JohnnyQ

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Hey I am interested in surgery, and was wondering if someone can comment on the average length of time for a typical operation that takes place in your particular specialty/subspecialty of surgery.

I am especially interested in:

General surgery, Urology, ENT, Ophthalmology, Orthopedic surgery, Dermatology, Neurosurgery, Thoracic surgery, Plastic surgery, Pediatric surgery, Vascular surgery, Surgical Oncology, Burn surgery, etc.

What specialties typically have operations that last 2 hours? 4 hours? 8 hours? 16 hours?

Any input you have would be helpful!
 

Winged Scapula

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All specialties have short surgeries (some less than 30 minutes) and long ones. For example, ENT can have very difficult facial reconstruction cases which take the better part of a day and 15 minute myringotomies.

Very few have anything routinely approaching 16 hours (unless you are talking about separating conjoined twins, transplantation of limbs, faces, etc.) although my intern once did a 12 hour esophagectomy when I refused to scrub with that slow ass attending.
 

tussy

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I do general and colorectal surgery and my average is 2 hours. Mostly bowel resections. I do lots of 1 hour procedures (lap choles, appys, hemorrhoids, etc) and lots that are longer, but the average is about 2 hours.
 

pincheeric

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We perform circumcisions and vesectomies that take 15 minutes or less. Cystoscopy, stent placements, and such take just a few minutes as well. We also do post-chemo RPLNDs for metastatic testicular CA that in the past 5 weeks have taken 20 and 22 hours. Cystectomies routinely take ~6-8 hours. The majority of general urologic surgeries, though, take between 1 to 4 hours.
 

ESU_MD

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in academic cardiac surgery, the attendings can walk in, go on pump- clamp the aorta and do an average 3-4 vessel CABG in ~30mins, then walk out. leaving the resident with the tasks of weaning, decannulation, drying and closing.

of course a whole team of anesthesia has had to spend an hour getting the pt ready for the case, the avg resident takes ~another hr to position, prep, drape, harvest lima and cannulate

so life as an attending seems pretty good- providing you can make it that far!
 

MR1

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Ophthalmology

Our bread and butter, cataract surgery takes a high volume guy\gal 5min, slow ass residents could take 1-2 hours. Avg is probably 15-20 min

The rest of our stuff, is anywhere from a few minutes up to maybe 2-3 hours for a big orbital surgery or retina case
 
OP
J

JohnnyQ

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Hey this is all really great information. I really appreciate the advice. Thanks for all of your input!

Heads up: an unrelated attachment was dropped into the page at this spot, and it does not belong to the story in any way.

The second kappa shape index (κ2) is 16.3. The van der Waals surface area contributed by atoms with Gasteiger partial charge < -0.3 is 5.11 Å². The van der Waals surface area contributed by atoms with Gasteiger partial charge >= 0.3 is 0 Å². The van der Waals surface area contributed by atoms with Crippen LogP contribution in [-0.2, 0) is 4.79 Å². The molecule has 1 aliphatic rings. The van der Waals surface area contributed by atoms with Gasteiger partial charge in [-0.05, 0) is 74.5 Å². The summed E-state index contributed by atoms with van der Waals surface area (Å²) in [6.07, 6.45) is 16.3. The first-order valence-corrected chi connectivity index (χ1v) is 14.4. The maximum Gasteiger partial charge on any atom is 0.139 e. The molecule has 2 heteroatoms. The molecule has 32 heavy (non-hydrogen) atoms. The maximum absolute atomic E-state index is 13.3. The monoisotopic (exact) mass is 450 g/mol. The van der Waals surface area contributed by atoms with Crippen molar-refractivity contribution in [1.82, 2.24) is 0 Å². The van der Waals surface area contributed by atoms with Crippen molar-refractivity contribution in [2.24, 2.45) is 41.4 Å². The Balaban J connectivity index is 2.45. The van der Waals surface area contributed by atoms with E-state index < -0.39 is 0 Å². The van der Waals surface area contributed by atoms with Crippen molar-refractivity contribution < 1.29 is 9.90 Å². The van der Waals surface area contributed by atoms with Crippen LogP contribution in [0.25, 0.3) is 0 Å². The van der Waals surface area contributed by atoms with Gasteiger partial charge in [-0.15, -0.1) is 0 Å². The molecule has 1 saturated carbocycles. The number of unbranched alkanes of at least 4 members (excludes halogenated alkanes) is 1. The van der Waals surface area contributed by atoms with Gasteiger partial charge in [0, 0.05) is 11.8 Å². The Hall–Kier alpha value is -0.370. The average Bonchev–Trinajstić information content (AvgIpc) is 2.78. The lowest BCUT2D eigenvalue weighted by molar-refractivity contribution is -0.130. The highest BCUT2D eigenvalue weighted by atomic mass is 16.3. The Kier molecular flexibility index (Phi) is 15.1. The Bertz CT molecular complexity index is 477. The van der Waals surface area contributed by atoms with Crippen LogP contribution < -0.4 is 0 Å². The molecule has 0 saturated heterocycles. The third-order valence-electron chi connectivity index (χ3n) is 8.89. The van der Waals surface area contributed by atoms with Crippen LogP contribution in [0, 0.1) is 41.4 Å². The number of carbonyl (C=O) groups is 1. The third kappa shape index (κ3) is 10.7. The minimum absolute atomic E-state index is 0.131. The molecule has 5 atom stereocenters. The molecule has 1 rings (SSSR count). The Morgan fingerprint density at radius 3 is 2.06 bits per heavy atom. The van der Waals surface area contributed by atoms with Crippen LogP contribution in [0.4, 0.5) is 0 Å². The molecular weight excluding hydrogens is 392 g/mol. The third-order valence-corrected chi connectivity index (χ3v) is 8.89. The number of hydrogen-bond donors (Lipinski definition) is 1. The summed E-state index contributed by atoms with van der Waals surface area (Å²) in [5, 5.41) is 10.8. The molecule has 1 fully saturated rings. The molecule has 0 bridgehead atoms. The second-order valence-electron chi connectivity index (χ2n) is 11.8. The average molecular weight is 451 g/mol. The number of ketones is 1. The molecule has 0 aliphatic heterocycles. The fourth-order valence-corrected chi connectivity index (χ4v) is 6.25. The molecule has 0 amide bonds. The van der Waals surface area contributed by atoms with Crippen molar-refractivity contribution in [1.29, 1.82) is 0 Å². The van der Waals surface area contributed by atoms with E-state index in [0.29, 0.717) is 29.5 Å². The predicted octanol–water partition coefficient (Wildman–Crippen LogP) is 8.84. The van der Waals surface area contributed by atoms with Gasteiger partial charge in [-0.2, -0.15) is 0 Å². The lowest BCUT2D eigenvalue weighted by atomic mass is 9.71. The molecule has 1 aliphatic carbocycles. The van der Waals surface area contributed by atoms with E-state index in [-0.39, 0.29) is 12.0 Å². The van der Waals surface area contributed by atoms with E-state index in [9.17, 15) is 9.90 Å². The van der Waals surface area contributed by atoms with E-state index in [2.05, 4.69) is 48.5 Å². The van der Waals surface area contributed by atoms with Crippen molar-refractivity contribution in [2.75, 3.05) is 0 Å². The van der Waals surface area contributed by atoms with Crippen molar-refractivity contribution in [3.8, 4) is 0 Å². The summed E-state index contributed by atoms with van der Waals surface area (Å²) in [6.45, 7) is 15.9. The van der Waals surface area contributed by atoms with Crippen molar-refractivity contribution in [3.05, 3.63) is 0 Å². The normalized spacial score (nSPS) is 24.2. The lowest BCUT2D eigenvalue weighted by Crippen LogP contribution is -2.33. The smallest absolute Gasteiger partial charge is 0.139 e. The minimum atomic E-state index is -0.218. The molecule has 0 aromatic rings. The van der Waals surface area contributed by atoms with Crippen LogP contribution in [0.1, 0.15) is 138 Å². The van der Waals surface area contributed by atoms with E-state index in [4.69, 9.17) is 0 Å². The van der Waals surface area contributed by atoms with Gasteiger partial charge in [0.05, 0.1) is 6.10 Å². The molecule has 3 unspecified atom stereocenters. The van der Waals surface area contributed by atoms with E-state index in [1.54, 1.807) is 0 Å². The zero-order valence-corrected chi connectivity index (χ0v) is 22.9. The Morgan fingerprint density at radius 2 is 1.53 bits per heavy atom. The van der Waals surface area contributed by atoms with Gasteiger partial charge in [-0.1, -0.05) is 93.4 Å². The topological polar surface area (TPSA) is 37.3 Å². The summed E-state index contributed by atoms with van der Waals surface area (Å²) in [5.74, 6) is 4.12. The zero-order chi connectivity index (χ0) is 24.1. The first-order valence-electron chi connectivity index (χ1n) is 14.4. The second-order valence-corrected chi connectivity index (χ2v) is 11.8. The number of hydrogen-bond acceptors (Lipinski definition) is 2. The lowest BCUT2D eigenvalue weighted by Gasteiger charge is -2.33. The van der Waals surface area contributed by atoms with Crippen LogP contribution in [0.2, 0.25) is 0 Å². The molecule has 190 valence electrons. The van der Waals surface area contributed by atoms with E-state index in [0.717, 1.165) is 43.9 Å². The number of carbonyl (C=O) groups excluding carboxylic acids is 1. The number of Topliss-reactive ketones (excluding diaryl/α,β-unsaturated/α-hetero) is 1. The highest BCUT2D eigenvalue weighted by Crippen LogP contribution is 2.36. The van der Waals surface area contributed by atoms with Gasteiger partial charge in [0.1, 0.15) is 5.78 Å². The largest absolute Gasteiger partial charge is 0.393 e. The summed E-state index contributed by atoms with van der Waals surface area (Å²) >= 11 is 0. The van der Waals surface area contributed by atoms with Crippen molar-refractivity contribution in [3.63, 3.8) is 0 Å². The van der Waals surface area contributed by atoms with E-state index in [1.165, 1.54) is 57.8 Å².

Would any of you by any chance have any comments about pediatric surgery, orthopedic surgery, neurosurgery, plastic surgery, vascular surgery, surgical oncology, burn surgery?

What surgical specialty probably has a lot of bread and butter cases that are approximately 4 hours?
 

JackADeli

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...What surgical specialty probably has a lot of bread and butter cases that are approximately 4 hours?
I am at a loss to come up with any....
I think vascular if you consider AAA repair bread and butter (and that would be stretching the case out fairly longer then normal). Otherwise, any number of specialties can have some long procedures, but bread & butter usually under 2 hours.

JAD
 
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I know I'm pre-med, but let me give you an example of a day I shadowed an ortho. He had a resident with him to work some cases and close each patient, and 2 ORs for himself. There's no telling how much $ he made this day...

7:30: OR 1- start arthoscopic knee surgery
8:15: OR 2- start total knee arthroplasty
9:15: OR 1- start total hip arthroplasty
10:45: OR 2- start total knee arthroplasty
11:45: OR 1- start total hip arthroplasty
12:45: OR 2- start total knee arthroplasty
2:00: last patient closed

Total: 6 procedures in 7-8 hours, averaging 45min-75min each.

This ortho specializes in total joint replacements, which consists of 80% of his procedures. This was his OR day, so he didn't have any patients to see in his clinic. I'm sure he had other office duties and patients to round on, but I'm sure he was home by 5.

I've always been interested in surgery, especially ortho. I know some orthos are busier than others (especially during call), but this seems like the life.
 

Winged Scapula

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The above scenario would be next to impossible for any university hospital and most community hospitals.

They rarely allow a surgeon to run two ORs (largely because they don't want to staff two rooms) and the turn-over time is ridiculous at most places. The ASCs typically are much more lenient and quicker - the staff stays until you are done, so it behooves them to move quick.

But lets not lie to the kids and let them think that most surgeons, even Orthopods, can run that efficiently outside of an ASC.